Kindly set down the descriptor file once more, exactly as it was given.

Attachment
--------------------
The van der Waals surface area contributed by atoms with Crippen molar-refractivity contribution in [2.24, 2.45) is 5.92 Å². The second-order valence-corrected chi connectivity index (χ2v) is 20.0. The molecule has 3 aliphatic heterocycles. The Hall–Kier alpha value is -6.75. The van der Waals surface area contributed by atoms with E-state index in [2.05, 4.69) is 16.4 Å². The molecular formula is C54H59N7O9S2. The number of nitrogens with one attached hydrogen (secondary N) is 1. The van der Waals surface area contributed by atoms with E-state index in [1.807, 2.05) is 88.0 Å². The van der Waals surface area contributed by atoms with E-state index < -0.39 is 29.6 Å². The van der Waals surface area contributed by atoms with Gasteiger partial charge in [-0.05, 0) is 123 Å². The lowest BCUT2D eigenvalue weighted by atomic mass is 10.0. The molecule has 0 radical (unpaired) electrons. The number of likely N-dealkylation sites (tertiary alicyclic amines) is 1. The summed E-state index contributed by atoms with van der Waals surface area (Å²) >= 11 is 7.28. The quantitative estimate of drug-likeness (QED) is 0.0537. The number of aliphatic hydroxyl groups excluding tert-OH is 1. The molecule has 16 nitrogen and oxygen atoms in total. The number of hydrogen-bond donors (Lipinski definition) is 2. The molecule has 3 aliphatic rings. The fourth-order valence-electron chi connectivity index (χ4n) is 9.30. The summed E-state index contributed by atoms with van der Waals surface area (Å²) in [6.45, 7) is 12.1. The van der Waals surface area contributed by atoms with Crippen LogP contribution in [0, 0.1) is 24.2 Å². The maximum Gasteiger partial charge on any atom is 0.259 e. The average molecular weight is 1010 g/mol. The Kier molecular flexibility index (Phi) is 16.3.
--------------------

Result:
The van der Waals surface area contributed by atoms with Crippen molar-refractivity contribution in [2.24, 2.45) is 5.92 Å². The second-order valence-corrected chi connectivity index (χ2v) is 20.0. The molecule has 3 aliphatic heterocycles. The Hall–Kier alpha value is -6.75. The van der Waals surface area contributed by atoms with E-state index in [2.05, 4.69) is 16.4 Å². The molecular formula is C54H59N7O9S2. The number of nitrogens with one attached hydrogen (secondary N) is 1. The van der Waals surface area contributed by atoms with E-state index in [1.807, 2.05) is 88.0 Å². The van der Waals surface area contributed by atoms with E-state index < -0.39 is 29.6 Å². The van der Waals surface area contributed by atoms with Gasteiger partial charge in [-0.05, 0) is 123 Å². The lowest BCUT2D eigenvalue weighted by atomic mass is 10.0. The molecule has 0 radical (unpaired) electrons. The number of likely N-dealkylation sites (tertiary alicyclic amines) is 1. The summed E-state index contributed by atoms with van der Waals surface area (Å²) >= 11 is 7.28. The quantitative estimate of drug-likeness (QED) is 0.0537. The number of aliphatic hydroxyl groups excluding tert-OH is 1. The molecule has 16 nitrogen and oxygen atoms in total. The number of hydrogen-bond donors (Lipinski definition) is 2. The molecule has 3 aliphatic rings. The fourth-order valence-electron chi connectivity index (χ4n) is 9.30. The summed E-state index contributed by atoms with van der Waals surface area (Å²) in [6.45, 7) is 12.1. The van der Waals surface area contributed by atoms with Crippen LogP contribution in [0, 0.1) is 24.2 Å². The maximum Gasteiger partial charge on any atom is 0.259 e. The average molecular weight is 1010 g/mol. The Kier molecular flexibility index (Phi) is 16.3.